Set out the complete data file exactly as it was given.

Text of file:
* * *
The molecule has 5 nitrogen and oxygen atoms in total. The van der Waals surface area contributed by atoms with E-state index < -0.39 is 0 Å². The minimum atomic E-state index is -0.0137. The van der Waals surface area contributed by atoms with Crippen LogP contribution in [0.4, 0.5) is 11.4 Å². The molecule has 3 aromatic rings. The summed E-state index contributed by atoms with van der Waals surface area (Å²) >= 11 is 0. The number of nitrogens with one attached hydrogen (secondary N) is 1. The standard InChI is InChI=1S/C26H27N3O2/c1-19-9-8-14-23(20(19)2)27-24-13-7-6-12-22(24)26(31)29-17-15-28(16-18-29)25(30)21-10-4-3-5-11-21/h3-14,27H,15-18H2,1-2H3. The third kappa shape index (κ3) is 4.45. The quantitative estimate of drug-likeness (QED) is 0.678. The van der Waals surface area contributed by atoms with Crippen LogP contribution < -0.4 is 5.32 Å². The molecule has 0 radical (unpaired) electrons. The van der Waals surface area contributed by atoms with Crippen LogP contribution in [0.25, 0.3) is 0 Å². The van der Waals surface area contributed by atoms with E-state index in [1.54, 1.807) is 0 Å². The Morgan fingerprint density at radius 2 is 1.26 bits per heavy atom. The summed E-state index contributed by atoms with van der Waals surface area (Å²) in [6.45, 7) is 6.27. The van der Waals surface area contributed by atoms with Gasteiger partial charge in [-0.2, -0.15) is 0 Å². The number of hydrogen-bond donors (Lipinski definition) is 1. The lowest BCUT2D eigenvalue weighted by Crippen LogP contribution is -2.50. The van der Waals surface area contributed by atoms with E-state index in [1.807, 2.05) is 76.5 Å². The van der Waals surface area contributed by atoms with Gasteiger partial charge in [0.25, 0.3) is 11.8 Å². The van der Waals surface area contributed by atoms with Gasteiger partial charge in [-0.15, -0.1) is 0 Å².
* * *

The molecule has 5 nitrogen and oxygen atoms in total. The van der Waals surface area contributed by atoms with E-state index < -0.39 is 0 Å². The minimum atomic E-state index is -0.0137. The van der Waals surface area contributed by atoms with Crippen LogP contribution in [0.4, 0.5) is 11.4 Å². The molecule has 3 aromatic rings. The summed E-state index contributed by atoms with van der Waals surface area (Å²) >= 11 is 0. The number of nitrogens with one attached hydrogen (secondary N) is 1. The standard InChI is InChI=1S/C26H27N3O2/c1-19-9-8-14-23(20(19)2)27-24-13-7-6-12-22(24)26(31)29-17-15-28(16-18-29)25(30)21-10-4-3-5-11-21/h3-14,27H,15-18H2,1-2H3. The third kappa shape index (κ3) is 4.45. The quantitative estimate of drug-likeness (QED) is 0.678. The van der Waals surface area contributed by atoms with Crippen LogP contribution < -0.4 is 5.32 Å². The molecule has 0 radical (unpaired) electrons. The van der Waals surface area contributed by atoms with Crippen LogP contribution in [0.25, 0.3) is 0 Å². The van der Waals surface area contributed by atoms with E-state index in [1.54, 1.807) is 0 Å². The Morgan fingerprint density at radius 2 is 1.26 bits per heavy atom. The summed E-state index contributed by atoms with van der Waals surface area (Å²) in [6.45, 7) is 6.27. The van der Waals surface area contributed by atoms with Gasteiger partial charge in [-0.2, -0.15) is 0 Å². The number of hydrogen-bond donors (Lipinski definition) is 1. The lowest BCUT2D eigenvalue weighted by Crippen LogP contribution is -2.50. The van der Waals surface area contributed by atoms with E-state index in [1.807, 2.05) is 76.5 Å². The van der Waals surface area contributed by atoms with Gasteiger partial charge in [0.25, 0.3) is 11.8 Å². The van der Waals surface area contributed by atoms with Gasteiger partial charge in [-0.15, -0.1) is 0 Å².